How Chewing Gum Helps Whitened Tooth Sensitivity | Snohomish Dentist
Have you ever noticed that our teeth seem to feel extra sensitive after we get our teeth whitened? Sure, they look great but at what cost? We know they do a great job, but what about the whitening process makes our mouths feel this way and how can we get it to stop? The remedy to this tooth sensitivity is as simple as popping a piece of chewing gum into your mouth. Before getting into the evidence to support this theory, let’s take a quick look at what constitutes sensitive teeth. A tooth can become sensitive for a different reasons. When we get our teeth whitened, we are polishing up enamel that has gotten a little dull. As our day-to-day lives cause tooth enamel to wear, teeth become increasingly prone to pain when drinking or eating certain foods. Receding gums can also play a major role in causing your teeth to become sensitive and there are lots of reasons gums can recede. Dentin exposure can cause your teeth (and their roots) to no longer have all of the protection our gums and tooth enamel provide. It is this that causes the pain we feel.
Now that we know a little bit more about what could cause the sensitivity, let’s get back into what can help relieve it. A study was published in the British Dental Journal stating 88 patients were broken into three groups prior to receiving an in-office teeth whitening. The groups were as follows: patients without chewing gum, patients with sugar-free gum, and patients with sugar-free gum that also included Recaldent, a product that helps strengthen tooth enamel by adding calcium & phosphate to its list of ingredients. After the procedure, those patients with gum were asked to begin chewing. Surprisingly enough, those that chewed on a piece of chewing gum had significantly less pain than the group that went without.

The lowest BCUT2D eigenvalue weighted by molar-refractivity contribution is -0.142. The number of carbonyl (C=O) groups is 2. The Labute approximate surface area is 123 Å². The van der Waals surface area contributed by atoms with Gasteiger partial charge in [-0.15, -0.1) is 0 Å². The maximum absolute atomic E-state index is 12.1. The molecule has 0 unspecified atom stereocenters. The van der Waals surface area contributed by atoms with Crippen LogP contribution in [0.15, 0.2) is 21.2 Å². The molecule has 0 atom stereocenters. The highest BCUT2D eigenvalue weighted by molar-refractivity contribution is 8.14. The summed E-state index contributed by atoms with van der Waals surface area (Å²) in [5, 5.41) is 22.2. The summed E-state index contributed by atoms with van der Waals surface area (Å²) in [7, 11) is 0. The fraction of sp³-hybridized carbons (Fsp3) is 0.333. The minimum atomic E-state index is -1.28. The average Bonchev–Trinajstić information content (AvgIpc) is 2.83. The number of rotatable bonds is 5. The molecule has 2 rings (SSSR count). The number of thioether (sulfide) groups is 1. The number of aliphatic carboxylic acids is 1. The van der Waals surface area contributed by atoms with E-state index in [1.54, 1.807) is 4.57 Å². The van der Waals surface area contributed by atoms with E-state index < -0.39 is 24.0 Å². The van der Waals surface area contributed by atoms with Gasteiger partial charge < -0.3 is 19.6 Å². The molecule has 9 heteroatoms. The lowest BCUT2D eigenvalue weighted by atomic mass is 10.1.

But why? Why did the gum-chewing patients feel so much more relief than those that didn’t? Scientists aren’t exactly sure. They have theorized that perhaps the increased saliva production gave the patient some type of relief. Or perhaps, the act of chewing gum made the patient forget about the pain altogether. What they did find is that the version of chewing gum that helped to remineralize teeth did not make a difference in the experiment whatsoever. If the patient had gum, the patient felt some relief, despite its ingredients.
So make sure to pick up a pack of sugar-free gum on the way to your next teeth whitening appointment. Not only will it help prevent cavities, tooth decay and bad breath, but it will also help relieve any sensitivity the whitening procedure may cause.